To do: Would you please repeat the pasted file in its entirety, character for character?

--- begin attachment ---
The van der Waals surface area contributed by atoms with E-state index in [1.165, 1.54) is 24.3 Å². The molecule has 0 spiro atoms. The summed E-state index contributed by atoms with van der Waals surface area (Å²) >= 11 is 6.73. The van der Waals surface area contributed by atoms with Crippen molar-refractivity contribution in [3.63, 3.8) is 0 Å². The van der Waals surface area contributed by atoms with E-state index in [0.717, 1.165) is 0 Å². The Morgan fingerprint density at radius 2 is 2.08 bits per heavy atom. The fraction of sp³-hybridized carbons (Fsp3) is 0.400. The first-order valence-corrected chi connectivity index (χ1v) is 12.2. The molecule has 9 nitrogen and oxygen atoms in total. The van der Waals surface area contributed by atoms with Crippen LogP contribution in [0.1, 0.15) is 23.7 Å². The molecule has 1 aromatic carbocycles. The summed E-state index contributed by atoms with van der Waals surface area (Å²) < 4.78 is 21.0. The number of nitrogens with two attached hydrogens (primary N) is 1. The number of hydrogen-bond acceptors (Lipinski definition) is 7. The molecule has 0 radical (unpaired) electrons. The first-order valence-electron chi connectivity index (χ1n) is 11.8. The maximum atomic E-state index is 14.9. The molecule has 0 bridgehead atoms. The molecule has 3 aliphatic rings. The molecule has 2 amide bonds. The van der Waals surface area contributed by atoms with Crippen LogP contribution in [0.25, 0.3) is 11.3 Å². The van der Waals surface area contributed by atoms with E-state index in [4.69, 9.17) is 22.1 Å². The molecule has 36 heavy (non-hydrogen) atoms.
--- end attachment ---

The van der Waals surface area contributed by atoms with E-state index in [1.165, 1.54) is 24.3 Å². The molecule has 0 spiro atoms. The summed E-state index contributed by atoms with van der Waals surface area (Å²) >= 11 is 6.73. The van der Waals surface area contributed by atoms with Crippen molar-refractivity contribution in [3.63, 3.8) is 0 Å². The van der Waals surface area contributed by atoms with E-state index in [0.717, 1.165) is 0 Å². The Morgan fingerprint density at radius 2 is 2.08 bits per heavy atom. The fraction of sp³-hybridized carbons (Fsp3) is 0.400. The first-order valence-corrected chi connectivity index (χ1v) is 12.2. The molecule has 9 nitrogen and oxygen atoms in total. The van der Waals surface area contributed by atoms with Crippen LogP contribution in [0.1, 0.15) is 23.7 Å². The molecule has 1 aromatic carbocycles. The summed E-state index contributed by atoms with van der Waals surface area (Å²) < 4.78 is 21.0. The number of nitrogens with two attached hydrogens (primary N) is 1. The number of hydrogen-bond acceptors (Lipinski definition) is 7. The molecule has 0 radical (unpaired) electrons. The first-order valence-electron chi connectivity index (χ1n) is 11.8. The maximum atomic E-state index is 14.9. The molecule has 0 bridgehead atoms. The molecule has 3 aliphatic rings. The molecule has 2 amide bonds. The van der Waals surface area contributed by atoms with Crippen LogP contribution in [0.25, 0.3) is 11.3 Å². The van der Waals surface area contributed by atoms with E-state index in [4.69, 9.17) is 22.1 Å². The molecule has 36 heavy (non-hydrogen) atoms.